Gardasil Shot: The Dangers of the Vaccine

Staff Writer: Ashlyn Richardson

The Gardasil vaccine is a relatively new vaccine introduced to girls at a young age in order to combat human papillomavirus.


Human papillomavirus (HPV) is the most common sexually transmitted virus in America, infecting more than half of men and women in the United States at one point in their life.

Doctors and medical professionals have been pushing the vaccine that prevents HPV due to the fact that it supposedly reduces the risk of cervical cancer in women, but what are the risks? Samantha Hill, a junior at Woodstock High School, said she was administered the vaccine without any warning from her doctor about possible side effects.

But what if she heard Linda May’s story? Linda May is a mother from a town in suburban Indiana. She claims that her daughter received the HPV shot, and slowly, she turned into a new person. She was fatigued, achy, and no longer has a menstrual cycle that is regular. May’s daughter is not the only case of this. Many patients have been reported of irregular bruises, seizures, and severe allergic reactions. Even cases of death have been reported.

According to, “… a lab scientist, who discovered HPV DNA fragments in the blood of a teenage girl who died after receiving the Gardasil vaccine, published a case report in the peer reviewed journal Advances in Bioscience and Biotechnology5. The otherwise healthy girl died in her sleep six months after receiving her third and final dose of the HPV vaccine. A full autopsy revealed “no cause of death.”

The strange autopsy report prompted Sin Hang Lee, a scientist at the Milforn Molecular Institute in Conneticut, decided to research the issue. Again, according to Mercola, “Sin Hang Lee… Connecticut confirmed the presence of HPV-16 L1 gene DNA in the girl’s postmortem blood and spleen tissue. Lee suggests the presence of HPV DNA fragments of vaccine origin might offer a plausible explanation for the high immunogenicity of Gardasil, meaning that the vaccine has the ability to provoke an exaggerated immune response. He points out that the rate of anaphylaxis in girls receiving Gardasil is far higher than normal—reportedly five to 20 times higher than any other school-based vaccination program!”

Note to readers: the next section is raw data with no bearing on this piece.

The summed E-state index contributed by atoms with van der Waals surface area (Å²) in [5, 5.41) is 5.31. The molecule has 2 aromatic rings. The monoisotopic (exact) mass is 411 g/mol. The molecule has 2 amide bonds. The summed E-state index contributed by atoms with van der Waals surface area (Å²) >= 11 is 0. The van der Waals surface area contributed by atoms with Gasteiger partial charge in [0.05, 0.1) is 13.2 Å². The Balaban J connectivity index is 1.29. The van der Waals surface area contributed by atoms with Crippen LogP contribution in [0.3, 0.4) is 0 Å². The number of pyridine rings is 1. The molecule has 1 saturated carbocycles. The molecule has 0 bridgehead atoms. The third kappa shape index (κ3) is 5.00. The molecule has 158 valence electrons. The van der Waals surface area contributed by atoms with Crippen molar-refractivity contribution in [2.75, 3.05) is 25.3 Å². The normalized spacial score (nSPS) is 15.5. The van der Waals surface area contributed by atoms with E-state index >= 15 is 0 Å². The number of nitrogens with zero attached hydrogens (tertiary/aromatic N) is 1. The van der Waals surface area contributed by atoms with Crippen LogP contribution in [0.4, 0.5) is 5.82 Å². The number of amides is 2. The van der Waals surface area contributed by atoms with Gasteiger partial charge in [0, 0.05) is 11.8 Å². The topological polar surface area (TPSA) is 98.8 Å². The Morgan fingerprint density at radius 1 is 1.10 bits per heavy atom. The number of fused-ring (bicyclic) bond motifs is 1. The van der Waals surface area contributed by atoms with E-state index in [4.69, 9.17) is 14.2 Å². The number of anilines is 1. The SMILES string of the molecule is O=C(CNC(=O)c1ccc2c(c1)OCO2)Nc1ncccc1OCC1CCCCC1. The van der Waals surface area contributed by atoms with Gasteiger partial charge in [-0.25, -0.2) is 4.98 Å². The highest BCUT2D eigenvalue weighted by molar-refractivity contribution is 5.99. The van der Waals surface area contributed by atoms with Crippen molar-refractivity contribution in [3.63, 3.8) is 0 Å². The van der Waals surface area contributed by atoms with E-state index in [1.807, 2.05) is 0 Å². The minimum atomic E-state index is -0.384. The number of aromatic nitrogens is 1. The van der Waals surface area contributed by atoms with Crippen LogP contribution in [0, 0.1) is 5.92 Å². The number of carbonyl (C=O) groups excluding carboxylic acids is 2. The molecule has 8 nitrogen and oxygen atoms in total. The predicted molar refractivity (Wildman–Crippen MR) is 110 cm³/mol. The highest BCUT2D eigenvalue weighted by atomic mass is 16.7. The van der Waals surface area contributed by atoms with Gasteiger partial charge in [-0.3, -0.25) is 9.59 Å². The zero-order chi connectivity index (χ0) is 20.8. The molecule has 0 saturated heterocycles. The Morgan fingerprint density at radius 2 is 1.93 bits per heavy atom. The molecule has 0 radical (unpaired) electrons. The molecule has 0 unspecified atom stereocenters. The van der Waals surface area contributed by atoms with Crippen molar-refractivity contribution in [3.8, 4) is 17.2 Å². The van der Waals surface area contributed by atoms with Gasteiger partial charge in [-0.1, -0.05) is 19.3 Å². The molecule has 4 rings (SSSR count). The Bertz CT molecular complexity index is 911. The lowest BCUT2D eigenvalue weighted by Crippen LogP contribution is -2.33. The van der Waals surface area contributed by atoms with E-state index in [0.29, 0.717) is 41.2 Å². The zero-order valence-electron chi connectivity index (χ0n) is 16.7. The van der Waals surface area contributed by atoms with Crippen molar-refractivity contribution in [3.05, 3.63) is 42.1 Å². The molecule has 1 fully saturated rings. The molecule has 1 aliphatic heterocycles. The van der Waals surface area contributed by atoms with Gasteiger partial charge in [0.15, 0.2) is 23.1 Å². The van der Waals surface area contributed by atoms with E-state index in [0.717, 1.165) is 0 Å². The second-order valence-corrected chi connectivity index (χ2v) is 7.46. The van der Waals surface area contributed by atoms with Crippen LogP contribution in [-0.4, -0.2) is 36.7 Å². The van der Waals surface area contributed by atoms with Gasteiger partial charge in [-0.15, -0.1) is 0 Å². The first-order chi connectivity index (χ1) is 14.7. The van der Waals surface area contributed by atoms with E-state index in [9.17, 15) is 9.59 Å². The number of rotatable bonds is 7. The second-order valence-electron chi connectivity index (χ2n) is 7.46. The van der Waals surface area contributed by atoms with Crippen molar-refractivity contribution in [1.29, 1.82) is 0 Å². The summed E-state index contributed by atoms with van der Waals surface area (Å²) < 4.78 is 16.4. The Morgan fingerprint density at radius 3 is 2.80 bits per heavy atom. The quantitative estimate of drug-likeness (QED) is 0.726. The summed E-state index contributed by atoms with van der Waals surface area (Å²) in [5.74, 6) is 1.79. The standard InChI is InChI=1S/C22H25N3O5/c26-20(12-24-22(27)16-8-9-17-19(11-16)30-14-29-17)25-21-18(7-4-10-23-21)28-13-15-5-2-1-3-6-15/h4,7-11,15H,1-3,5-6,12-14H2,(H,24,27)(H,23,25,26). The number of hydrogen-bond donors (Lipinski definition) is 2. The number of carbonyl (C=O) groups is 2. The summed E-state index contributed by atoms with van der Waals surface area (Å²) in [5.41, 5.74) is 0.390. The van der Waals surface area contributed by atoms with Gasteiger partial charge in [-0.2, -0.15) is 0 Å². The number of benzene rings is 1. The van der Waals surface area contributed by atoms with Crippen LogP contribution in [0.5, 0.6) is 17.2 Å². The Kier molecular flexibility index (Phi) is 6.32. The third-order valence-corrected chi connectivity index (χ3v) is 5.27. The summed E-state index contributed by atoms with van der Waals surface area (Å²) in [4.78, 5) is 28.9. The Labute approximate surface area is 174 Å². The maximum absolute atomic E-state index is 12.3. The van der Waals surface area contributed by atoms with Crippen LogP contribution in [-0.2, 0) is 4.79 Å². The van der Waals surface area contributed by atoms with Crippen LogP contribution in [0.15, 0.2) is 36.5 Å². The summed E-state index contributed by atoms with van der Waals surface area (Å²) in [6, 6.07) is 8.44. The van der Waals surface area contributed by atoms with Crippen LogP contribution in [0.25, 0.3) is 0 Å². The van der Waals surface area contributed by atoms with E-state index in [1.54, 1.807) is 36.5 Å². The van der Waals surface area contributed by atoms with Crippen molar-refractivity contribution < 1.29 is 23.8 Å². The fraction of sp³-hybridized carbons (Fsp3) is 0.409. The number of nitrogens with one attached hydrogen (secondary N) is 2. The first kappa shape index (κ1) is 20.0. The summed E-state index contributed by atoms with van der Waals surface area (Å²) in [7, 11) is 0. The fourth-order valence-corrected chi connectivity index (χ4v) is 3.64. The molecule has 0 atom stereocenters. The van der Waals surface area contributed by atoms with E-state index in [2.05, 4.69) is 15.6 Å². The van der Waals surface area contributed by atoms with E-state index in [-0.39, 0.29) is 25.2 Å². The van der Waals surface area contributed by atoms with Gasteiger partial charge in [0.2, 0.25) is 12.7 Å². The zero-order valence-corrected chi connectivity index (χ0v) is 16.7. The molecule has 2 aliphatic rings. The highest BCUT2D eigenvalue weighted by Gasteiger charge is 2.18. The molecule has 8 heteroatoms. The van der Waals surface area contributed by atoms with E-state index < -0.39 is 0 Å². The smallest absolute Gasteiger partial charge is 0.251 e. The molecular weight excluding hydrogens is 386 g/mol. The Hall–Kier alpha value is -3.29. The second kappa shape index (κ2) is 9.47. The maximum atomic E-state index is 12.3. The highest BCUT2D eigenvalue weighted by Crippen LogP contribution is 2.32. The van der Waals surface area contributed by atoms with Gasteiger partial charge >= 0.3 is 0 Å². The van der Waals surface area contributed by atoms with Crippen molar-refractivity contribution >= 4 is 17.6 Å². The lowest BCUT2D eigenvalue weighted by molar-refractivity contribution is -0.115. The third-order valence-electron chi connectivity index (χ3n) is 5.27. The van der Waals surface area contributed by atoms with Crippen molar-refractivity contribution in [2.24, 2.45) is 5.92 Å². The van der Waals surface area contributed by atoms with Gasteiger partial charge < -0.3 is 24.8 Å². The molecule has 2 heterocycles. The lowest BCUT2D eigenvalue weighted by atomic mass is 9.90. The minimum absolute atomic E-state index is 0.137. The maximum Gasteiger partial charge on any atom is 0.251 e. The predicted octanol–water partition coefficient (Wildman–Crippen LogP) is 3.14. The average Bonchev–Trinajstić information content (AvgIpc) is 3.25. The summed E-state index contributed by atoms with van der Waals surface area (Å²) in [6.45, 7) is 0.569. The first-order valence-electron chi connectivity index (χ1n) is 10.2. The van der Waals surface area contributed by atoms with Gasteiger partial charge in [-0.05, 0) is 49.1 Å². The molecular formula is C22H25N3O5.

In addition, Mercola reports that “Between June 1, 2006 and December 31, 2008, there were 12,424 reported adverse events following Gardasil vaccination, including 32 deaths. The girls, who were on average 18 years old, died within two to 405 days after their last Gardasil injection.”

Many doctors say that the risks are outweighed by the benefits, but the benefits don’t seem to be as apparent as the risks. The effectiveness has yet to be completely proven. Many of the clinical trials have revealed that evidence was tampered with, biased, and incomplete. There is even a claim that there was selective reporting of the data. The clinical trials currently do not demonstrate the claim that the vaccine reduces HPV by 70%.

Unfortunately, doctors continue to push this deadly vaccine, omitting risks in every persuasive chat they have with parents and plastering their offices with ads like the one below.


Common Gardasil Ad

Like Samantha, most teen girls are unaware of their risks. Some students at Woodstock, like Makayla Powell, are aware of the risks. Makayla told us that when asked by her doctor to get the shot; both her and her mother denied it due to its reputation. Is the possibility of not getting HPV worth risking your life when practicing safe sex guarantees the same results? I think not.


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